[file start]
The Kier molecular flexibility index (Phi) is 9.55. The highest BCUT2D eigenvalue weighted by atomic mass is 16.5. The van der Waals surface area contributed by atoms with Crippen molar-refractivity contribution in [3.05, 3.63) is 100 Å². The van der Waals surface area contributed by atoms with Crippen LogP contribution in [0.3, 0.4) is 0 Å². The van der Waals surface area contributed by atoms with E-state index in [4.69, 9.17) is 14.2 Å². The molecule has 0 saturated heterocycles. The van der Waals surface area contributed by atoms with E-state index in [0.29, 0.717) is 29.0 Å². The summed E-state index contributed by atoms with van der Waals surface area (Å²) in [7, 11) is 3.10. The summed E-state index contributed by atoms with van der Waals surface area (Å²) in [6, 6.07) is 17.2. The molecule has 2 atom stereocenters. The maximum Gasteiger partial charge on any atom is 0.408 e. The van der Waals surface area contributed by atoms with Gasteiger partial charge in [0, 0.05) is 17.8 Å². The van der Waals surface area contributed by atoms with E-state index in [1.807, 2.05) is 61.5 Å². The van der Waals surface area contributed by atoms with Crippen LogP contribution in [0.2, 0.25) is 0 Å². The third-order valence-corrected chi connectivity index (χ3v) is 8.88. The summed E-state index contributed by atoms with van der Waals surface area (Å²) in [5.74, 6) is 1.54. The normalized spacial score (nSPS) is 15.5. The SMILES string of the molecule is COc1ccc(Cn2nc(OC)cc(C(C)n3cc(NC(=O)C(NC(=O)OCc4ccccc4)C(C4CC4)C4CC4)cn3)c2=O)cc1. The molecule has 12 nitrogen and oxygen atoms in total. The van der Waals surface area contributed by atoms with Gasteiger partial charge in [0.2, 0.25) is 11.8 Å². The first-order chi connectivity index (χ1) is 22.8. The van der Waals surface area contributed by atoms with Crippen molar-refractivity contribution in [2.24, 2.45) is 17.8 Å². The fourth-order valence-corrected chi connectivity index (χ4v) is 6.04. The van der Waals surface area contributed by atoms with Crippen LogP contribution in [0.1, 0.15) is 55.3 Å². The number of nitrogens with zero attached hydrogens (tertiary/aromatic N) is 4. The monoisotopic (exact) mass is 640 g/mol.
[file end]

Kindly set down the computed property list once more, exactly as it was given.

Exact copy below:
The Kier molecular flexibility index (Phi) is 9.55. The highest BCUT2D eigenvalue weighted by atomic mass is 16.5. The van der Waals surface area contributed by atoms with Crippen molar-refractivity contribution in [3.05, 3.63) is 100 Å². The van der Waals surface area contributed by atoms with Crippen LogP contribution in [0.3, 0.4) is 0 Å². The van der Waals surface area contributed by atoms with E-state index in [4.69, 9.17) is 14.2 Å². The molecule has 0 saturated heterocycles. The van der Waals surface area contributed by atoms with E-state index in [0.29, 0.717) is 29.0 Å². The summed E-state index contributed by atoms with van der Waals surface area (Å²) in [7, 11) is 3.10. The summed E-state index contributed by atoms with van der Waals surface area (Å²) in [6, 6.07) is 17.2. The molecule has 2 atom stereocenters. The maximum Gasteiger partial charge on any atom is 0.408 e. The van der Waals surface area contributed by atoms with Gasteiger partial charge in [0, 0.05) is 17.8 Å². The van der Waals surface area contributed by atoms with E-state index in [1.807, 2.05) is 61.5 Å². The van der Waals surface area contributed by atoms with Crippen LogP contribution in [0.2, 0.25) is 0 Å². The third-order valence-corrected chi connectivity index (χ3v) is 8.88. The summed E-state index contributed by atoms with van der Waals surface area (Å²) in [5.74, 6) is 1.54. The normalized spacial score (nSPS) is 15.5. The SMILES string of the molecule is COc1ccc(Cn2nc(OC)cc(C(C)n3cc(NC(=O)C(NC(=O)OCc4ccccc4)C(C4CC4)C4CC4)cn3)c2=O)cc1. The molecule has 12 nitrogen and oxygen atoms in total. The van der Waals surface area contributed by atoms with Gasteiger partial charge in [0.2, 0.25) is 11.8 Å². The first-order chi connectivity index (χ1) is 22.8. The van der Waals surface area contributed by atoms with Crippen molar-refractivity contribution in [2.24, 2.45) is 17.8 Å². The fourth-order valence-corrected chi connectivity index (χ4v) is 6.04. The van der Waals surface area contributed by atoms with Crippen LogP contribution in [0.1, 0.15) is 55.3 Å². The number of nitrogens with zero attached hydrogens (tertiary/aromatic N) is 4. The monoisotopic (exact) mass is 640 g/mol.